Commuters struggle to keep the car running

Castleton State College commuters are beginning to feel the heavy weight of the large numbers on gas prices. With prices averaging $3.84 per gallon for regular unleaded fuel, students are frustrated and upset.”I think the gas prices suck. I drive a 1998 Nissan pathfinder. It costs 75 bucks to fill the tank and when you only make $8 an hour, it doesn’t really help,” said Sterling Nelson, a Castleton senior and commuter.

Nelson is one of the many commuters who travel more than five miles to get to the college daily. Commuters are adjusting to the elevated prices in various ways– one of which is by purchasing new vehicles.

“I have a 2011 Nissan Frontier that gets 15 miles to the gallon. I bought Honda civic to save gas, but my girlfriend always uses it so I get stuck with the gas hog,” said Dan Gardner, a Castleton commuter who stays in West Rutland.

Bu why is gas so expensive? Researchers from Harvard say in the simplest form, that there is a small supply of the fuel and a large demand for it. Therefore, gas stations and oil companies can raise the prices to adjust to the demand. Others argue it’s the market speculators who drive up the price, which the government is currently investigating.

Some students deal with inflating gas prices by changing their lifestyle in certain ways. Zach Wiessner, a commuter, has an internship in Glens Falls about an hour away. Traveling there five days a week can really put a toll on the wallet, he said.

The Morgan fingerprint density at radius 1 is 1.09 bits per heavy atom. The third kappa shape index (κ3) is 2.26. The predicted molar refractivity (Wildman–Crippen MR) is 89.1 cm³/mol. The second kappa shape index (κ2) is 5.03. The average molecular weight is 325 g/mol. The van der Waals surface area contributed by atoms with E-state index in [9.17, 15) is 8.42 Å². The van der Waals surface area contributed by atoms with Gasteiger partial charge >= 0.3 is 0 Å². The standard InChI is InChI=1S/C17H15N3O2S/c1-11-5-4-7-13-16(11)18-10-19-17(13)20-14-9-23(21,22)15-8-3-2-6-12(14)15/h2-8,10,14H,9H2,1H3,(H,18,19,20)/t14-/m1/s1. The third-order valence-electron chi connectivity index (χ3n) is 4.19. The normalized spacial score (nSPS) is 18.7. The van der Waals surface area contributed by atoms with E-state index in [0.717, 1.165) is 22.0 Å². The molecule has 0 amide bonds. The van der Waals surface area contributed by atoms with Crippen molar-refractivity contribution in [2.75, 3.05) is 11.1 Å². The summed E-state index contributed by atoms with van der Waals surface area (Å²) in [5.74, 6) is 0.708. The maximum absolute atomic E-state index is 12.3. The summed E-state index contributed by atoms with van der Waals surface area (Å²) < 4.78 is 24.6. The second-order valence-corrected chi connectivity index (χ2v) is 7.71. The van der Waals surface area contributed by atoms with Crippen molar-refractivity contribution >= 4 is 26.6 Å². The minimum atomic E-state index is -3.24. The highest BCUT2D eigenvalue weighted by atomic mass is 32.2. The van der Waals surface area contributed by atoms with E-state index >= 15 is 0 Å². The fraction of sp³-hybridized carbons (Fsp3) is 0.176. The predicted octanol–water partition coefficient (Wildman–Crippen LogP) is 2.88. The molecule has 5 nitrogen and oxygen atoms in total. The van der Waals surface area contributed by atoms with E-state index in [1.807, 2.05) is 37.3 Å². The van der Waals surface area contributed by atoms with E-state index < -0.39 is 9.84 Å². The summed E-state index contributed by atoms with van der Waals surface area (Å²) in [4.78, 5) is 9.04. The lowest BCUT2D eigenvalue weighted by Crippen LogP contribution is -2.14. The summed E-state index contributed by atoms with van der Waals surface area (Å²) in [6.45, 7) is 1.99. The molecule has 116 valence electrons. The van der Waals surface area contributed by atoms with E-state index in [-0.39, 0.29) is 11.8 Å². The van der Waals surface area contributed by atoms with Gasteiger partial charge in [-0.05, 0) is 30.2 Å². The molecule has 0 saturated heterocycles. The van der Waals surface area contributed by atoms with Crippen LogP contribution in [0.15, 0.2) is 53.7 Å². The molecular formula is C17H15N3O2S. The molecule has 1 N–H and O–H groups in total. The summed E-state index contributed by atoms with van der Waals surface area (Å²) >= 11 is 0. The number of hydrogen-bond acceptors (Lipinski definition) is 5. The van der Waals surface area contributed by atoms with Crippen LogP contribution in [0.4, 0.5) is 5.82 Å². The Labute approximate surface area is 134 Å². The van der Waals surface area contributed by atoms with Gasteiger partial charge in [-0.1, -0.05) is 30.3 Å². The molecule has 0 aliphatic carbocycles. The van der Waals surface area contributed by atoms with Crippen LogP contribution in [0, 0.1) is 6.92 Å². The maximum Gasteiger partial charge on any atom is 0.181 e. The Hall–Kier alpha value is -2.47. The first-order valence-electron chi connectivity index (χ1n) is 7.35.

“I stopped going to Rutland for groceries and just go to Shaws in Fair Haven and I also carpool to my internship to save money,” said Wiessner.

Kelly Conway uses her boyfriend as a means to save cash on gas.

“I Live in Rutland, but my boyfriend stays in Castleton, so I basically just live with him throughout the semesters,” said Conway.

Some students can’t wait for the semester to come to an end so they can escape the high prices in this area. In senior commuter Matt Bijas’s case, home is where the semi-affordable gas is and where the wallets remain partially full.

“I’m happy that it’s summer soon so I can go back to Jersey where they have the lowest gas in the U.S., plus I don’t have to pump my own gas,” said Bijas.

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